The body of the gown is crafted from three different fabrics, all woven from yarns made from recycled plastic bottles (!). Plastic is one of the biggest pollutants on the planet. Being able to re-purpose this waste and incorporate it into my gown for the ‪#‎MetGala‬ proves the power that creativity, technology and fashion can have by working together.

Each and every part of this beautiful gown has been produced with sustainability in mind, even the components that you can’t see. The zippers on the gown are made from recycled materials and the inner bustier has been crafted from organic cotton. Conventional cotton is one of the highest impact crops, using more chemicals than any other crop in the world. Organic cotton on the other hand, is grown without the use of the most harmful chemicals and is therefore better for the environment and people working with cotton. The organic silk used in the lining of my gown is certified to a standard that guarantees the highest environmental and social standards throughout production. It is my intention to re-purpose elements of the gown for future use. The trousers can be worn on their own, as can the bustier, the train can be used for a future red carpet look… I’m looking forward to experimenting with this. Truly beautiful things should be worn again and again and again. ‪#‎30wears‬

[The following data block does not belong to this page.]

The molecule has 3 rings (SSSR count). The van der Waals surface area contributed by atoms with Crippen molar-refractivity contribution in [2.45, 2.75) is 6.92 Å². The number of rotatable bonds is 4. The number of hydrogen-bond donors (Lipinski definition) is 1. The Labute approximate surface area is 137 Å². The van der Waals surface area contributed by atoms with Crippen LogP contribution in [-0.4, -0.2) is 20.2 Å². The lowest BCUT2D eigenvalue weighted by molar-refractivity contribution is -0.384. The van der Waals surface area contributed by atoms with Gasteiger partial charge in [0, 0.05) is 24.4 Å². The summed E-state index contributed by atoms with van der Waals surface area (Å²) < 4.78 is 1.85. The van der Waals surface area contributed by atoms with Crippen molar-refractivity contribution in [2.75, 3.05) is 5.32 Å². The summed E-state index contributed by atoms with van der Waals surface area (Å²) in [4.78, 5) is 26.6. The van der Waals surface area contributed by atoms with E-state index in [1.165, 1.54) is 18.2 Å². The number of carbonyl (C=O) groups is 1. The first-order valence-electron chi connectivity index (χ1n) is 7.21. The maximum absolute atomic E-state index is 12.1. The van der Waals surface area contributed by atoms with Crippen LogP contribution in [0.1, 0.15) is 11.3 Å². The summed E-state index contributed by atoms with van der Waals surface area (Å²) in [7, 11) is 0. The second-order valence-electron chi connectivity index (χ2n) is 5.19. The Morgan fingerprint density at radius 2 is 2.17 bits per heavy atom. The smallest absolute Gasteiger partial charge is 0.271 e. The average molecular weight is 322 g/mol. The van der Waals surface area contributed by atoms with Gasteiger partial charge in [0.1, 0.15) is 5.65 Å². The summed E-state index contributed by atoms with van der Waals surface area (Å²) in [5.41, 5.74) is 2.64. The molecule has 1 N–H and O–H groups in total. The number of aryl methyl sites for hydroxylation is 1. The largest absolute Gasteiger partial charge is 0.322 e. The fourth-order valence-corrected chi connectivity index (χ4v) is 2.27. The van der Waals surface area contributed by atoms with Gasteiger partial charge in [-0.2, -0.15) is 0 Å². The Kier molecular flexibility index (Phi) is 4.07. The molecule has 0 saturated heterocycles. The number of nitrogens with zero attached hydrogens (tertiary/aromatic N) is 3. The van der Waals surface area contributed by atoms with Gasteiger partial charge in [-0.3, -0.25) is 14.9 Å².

As for the theme? “With more than 170 ensembles dating from the early 20th century to the present, the exhibition addresses the founding of the haute couture in the 19th century, when the sewing machine was invented, and the emergence of a distinction between the hand (manus) and the machine (machina) at the onset of mass production. It explores this ongoing dichotomy, in which hand and machine are presented as discordant tools in the creative process, and questions the relationship and distinction between haute couture and ready-to-wear.”

Comments are closed.